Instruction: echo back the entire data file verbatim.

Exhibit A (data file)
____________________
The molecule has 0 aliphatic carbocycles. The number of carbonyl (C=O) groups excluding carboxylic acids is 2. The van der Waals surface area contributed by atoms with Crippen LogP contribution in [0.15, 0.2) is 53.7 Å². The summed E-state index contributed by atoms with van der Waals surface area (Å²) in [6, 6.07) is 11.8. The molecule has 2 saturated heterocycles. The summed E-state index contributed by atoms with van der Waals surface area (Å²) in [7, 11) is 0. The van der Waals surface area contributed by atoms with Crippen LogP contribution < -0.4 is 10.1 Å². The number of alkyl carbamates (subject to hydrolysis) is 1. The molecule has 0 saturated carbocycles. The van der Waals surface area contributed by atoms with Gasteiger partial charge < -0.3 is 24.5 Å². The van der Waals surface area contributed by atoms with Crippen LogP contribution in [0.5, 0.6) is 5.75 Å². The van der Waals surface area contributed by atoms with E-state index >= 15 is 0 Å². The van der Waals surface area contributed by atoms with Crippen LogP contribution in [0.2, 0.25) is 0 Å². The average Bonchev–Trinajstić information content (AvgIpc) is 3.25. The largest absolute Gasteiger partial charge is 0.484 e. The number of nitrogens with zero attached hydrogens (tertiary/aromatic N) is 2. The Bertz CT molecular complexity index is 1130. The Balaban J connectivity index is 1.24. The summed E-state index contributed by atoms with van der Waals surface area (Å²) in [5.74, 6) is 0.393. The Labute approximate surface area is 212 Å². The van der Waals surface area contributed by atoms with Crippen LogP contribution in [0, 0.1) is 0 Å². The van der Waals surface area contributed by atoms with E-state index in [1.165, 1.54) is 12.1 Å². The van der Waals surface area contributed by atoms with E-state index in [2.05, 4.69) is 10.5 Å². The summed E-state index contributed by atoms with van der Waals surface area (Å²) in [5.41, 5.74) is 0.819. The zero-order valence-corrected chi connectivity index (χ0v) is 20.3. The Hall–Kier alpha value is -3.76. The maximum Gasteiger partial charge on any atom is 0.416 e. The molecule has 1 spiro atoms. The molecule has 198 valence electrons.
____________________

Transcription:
The molecule has 0 aliphatic carbocycles. The number of carbonyl (C=O) groups excluding carboxylic acids is 2. The van der Waals surface area contributed by atoms with Crippen LogP contribution in [0.15, 0.2) is 53.7 Å². The summed E-state index contributed by atoms with van der Waals surface area (Å²) in [6, 6.07) is 11.8. The molecule has 2 saturated heterocycles. The summed E-state index contributed by atoms with van der Waals surface area (Å²) in [7, 11) is 0. The van der Waals surface area contributed by atoms with Crippen LogP contribution < -0.4 is 10.1 Å². The number of alkyl carbamates (subject to hydrolysis) is 1. The molecule has 0 saturated carbocycles. The van der Waals surface area contributed by atoms with Gasteiger partial charge < -0.3 is 24.5 Å². The van der Waals surface area contributed by atoms with Crippen LogP contribution in [0.5, 0.6) is 5.75 Å². The van der Waals surface area contributed by atoms with E-state index >= 15 is 0 Å². The van der Waals surface area contributed by atoms with Crippen LogP contribution in [0.2, 0.25) is 0 Å². The average Bonchev–Trinajstić information content (AvgIpc) is 3.25. The largest absolute Gasteiger partial charge is 0.484 e. The number of nitrogens with zero attached hydrogens (tertiary/aromatic N) is 2. The Bertz CT molecular complexity index is 1130. The Balaban J connectivity index is 1.24. The summed E-state index contributed by atoms with van der Waals surface area (Å²) in [5.74, 6) is 0.393. The Labute approximate surface area is 212 Å². The van der Waals surface area contributed by atoms with Crippen LogP contribution in [0, 0.1) is 0 Å². The van der Waals surface area contributed by atoms with E-state index in [1.165, 1.54) is 12.1 Å². The van der Waals surface area contributed by atoms with E-state index in [2.05, 4.69) is 10.5 Å². The summed E-state index contributed by atoms with van der Waals surface area (Å²) in [5.41, 5.74) is 0.819. The zero-order valence-corrected chi connectivity index (χ0v) is 20.3. The Hall–Kier alpha value is -3.76. The maximum Gasteiger partial charge on any atom is 0.416 e. The molecule has 1 spiro atoms. The molecule has 198 valence electrons.